The UN’s Food and Agriculture Organisation (FAO) is continuing its efforts to contain the Desert Locust upsurge in East Africa and Yemen despite restrictions on the movement of personnel and equipment resulting from the Covid-19 pandemic.
The Desert Locust is considered the most destructive migratory pest in the world and a single swarm covering one square kilometre contains up to 80 million locusts. FAO estimates the number of locusts could increase another 20 times during the upcoming rainy season unless control activities are stepped up. Image: wrangel/123rf
The current situation represents an unprecedented threat to food security and livelihoods that could lead to further suffering, displacement and potential tensions.
The Desert Locust upsurge remains alarming, particularly in Ethiopia, Kenya and Somalia, where it poses an unprecedented threat to food security and livelihoods. In the six East African countries worst affected or at risk of locusts – Ethiopia, Kenya, Somalia, South Sudan, Uganda and Tanzania – around 20 million people are already experiencing acute food insecurity, as are a further 15 million in Yemen, which is also being affected by the pest.
Widespread rainfall in March is expected to produce a dramatic increase in locust numbers in East Africa over the coming months, with new swarms expected to move from Kenya into South Sudan and Uganda. The situation is also worrying in the Islamic Republic of Iran and Yemen, where a new generation of locusts is emerging.
Restrictions on the movement of personnel and equipment imposed by Covid-19 have created challenges, but FAO is continuing to work with national governments, farmers and agricultural producers to contain the outbreak.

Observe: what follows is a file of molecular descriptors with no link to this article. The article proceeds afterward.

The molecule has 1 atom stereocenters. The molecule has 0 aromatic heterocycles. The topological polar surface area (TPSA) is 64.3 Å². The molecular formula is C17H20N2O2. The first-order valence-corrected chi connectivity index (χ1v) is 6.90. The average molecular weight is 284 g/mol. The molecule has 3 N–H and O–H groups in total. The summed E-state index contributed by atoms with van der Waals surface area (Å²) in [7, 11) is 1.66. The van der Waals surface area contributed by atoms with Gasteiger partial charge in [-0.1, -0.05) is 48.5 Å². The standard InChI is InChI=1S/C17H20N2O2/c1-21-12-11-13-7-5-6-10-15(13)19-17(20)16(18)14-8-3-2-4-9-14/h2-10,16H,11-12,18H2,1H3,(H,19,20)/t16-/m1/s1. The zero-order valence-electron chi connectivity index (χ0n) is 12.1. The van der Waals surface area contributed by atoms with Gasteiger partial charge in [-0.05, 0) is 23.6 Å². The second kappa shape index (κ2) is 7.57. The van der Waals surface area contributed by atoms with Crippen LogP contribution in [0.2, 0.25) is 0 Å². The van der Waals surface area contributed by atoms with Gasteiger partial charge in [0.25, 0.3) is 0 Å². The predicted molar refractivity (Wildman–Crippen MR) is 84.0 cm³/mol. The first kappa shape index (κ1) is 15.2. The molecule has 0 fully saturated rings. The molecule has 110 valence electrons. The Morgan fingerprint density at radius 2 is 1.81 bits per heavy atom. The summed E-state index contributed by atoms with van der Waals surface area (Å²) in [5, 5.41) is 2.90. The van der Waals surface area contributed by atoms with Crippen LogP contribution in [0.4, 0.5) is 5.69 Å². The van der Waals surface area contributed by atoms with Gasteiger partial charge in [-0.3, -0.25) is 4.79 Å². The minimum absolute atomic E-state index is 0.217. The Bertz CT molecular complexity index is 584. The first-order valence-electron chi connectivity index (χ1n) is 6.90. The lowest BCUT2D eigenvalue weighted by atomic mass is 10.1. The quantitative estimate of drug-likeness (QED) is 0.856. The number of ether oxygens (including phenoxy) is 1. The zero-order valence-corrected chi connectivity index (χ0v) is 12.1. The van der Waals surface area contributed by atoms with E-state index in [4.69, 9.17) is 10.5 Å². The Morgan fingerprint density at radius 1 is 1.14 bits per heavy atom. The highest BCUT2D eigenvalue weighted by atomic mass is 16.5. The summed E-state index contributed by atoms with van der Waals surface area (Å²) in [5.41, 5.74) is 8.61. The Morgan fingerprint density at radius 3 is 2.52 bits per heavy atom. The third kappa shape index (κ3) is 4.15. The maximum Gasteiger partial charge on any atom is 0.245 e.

"There is no significant slowdown because all the affected countries working with FAO consider Desert Locusts a national priority," said Cyril Ferrand, FAO's Resilience Team Leader for East Africa. "While lockdown is becoming a reality, people engaged in the fight against the upsurge are still allowed to conduct surveillance, and air and ground control operations."
FAO is augmenting national efforts by providing support for surveillance as well as aerial and ground spraying being conducted in 10 affected countries.
So far more than 240,000 hectares have been treated with chemical pesticides or biopesticides and 740 people have been trained up to conduct ground locust control operations since January 2020. But Covid-19 has had an impact on the supply of motorised sprayers and pesticides.
"The biggest challenge we are facing at the moment is the supply of pesticides and we have delays because global air freight has been reduced significantly," Ferrand said. "Our absolute priority is to prevent a breakdown in pesticide stocks in each country. That would be dramatic for rural populations whose livelihoods and food security depend on the success of our control campaign."
As Covid-19 restricts the movement of personnel in the field, FAO is intensifying remote data collection and the network of partners, civil society, extension workers and grassroot organisations is critical for providing information from remote locations especially in Ethiopia, Kenya, Somalia and South Sudan.
FAO is encouraging all countries to use eLocust3, a rugged handheld tablet and app, which records and transmits data in real time via satellite to national locust centres and to the Desert Locust Information Service (DLIS). Since 2015, more than 450 of these handheld devices have been distributed to teams in northern Africa, the Near East and southwest Asia, allowing the transfer of real-time data from the middle of the desert directly to the national locust office and to FAO's headquarters. More recently, FAO has developed a version of eLocust3 that can be used on mobile phones and a GPS device in order to broaden usage and coverage.
"We need to rely on a network of partners in the field in order to collect vital information because we cannot go everywhere due to Covid-19," Ferrand explained.